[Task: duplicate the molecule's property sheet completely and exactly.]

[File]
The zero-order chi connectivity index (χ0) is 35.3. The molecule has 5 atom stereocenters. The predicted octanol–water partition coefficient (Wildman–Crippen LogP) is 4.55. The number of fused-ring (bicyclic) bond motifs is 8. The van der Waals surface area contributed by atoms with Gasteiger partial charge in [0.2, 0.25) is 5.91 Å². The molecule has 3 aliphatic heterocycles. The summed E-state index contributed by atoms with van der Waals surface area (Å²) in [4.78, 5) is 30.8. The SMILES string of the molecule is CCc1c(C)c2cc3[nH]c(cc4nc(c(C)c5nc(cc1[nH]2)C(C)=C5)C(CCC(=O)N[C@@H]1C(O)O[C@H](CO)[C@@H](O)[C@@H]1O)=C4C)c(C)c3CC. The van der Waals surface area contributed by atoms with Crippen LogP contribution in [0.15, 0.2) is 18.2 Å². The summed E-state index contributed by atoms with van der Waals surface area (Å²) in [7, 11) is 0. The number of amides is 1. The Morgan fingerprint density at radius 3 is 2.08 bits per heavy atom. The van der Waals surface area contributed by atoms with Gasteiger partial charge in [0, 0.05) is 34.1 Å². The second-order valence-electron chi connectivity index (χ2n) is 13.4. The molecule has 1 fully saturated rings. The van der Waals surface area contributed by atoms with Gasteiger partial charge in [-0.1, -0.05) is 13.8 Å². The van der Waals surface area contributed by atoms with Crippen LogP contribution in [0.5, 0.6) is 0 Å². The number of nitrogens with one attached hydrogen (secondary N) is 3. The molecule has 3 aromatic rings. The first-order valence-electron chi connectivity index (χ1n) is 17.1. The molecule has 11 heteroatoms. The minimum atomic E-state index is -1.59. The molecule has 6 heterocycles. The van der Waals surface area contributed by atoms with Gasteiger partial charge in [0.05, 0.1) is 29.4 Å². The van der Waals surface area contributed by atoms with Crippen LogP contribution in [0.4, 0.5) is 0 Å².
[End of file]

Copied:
The zero-order chi connectivity index (χ0) is 35.3. The molecule has 5 atom stereocenters. The predicted octanol–water partition coefficient (Wildman–Crippen LogP) is 4.55. The number of fused-ring (bicyclic) bond motifs is 8. The van der Waals surface area contributed by atoms with Gasteiger partial charge in [0.2, 0.25) is 5.91 Å². The molecule has 3 aliphatic heterocycles. The summed E-state index contributed by atoms with van der Waals surface area (Å²) in [4.78, 5) is 30.8. The SMILES string of the molecule is CCc1c(C)c2cc3[nH]c(cc4nc(c(C)c5nc(cc1[nH]2)C(C)=C5)C(CCC(=O)N[C@@H]1C(O)O[C@H](CO)[C@@H](O)[C@@H]1O)=C4C)c(C)c3CC. The van der Waals surface area contributed by atoms with Crippen LogP contribution in [0.15, 0.2) is 18.2 Å². The summed E-state index contributed by atoms with van der Waals surface area (Å²) in [7, 11) is 0. The number of amides is 1. The Morgan fingerprint density at radius 3 is 2.08 bits per heavy atom. The van der Waals surface area contributed by atoms with Gasteiger partial charge in [0, 0.05) is 34.1 Å². The second-order valence-electron chi connectivity index (χ2n) is 13.4. The molecule has 1 fully saturated rings. The van der Waals surface area contributed by atoms with Gasteiger partial charge in [-0.1, -0.05) is 13.8 Å². The van der Waals surface area contributed by atoms with Crippen LogP contribution in [0.5, 0.6) is 0 Å². The number of nitrogens with one attached hydrogen (secondary N) is 3. The molecule has 3 aromatic rings. The first-order valence-electron chi connectivity index (χ1n) is 17.1. The molecule has 11 heteroatoms. The minimum atomic E-state index is -1.59. The molecule has 6 heterocycles. The van der Waals surface area contributed by atoms with Gasteiger partial charge in [0.05, 0.1) is 29.4 Å². The van der Waals surface area contributed by atoms with Crippen LogP contribution in [0.4, 0.5) is 0 Å².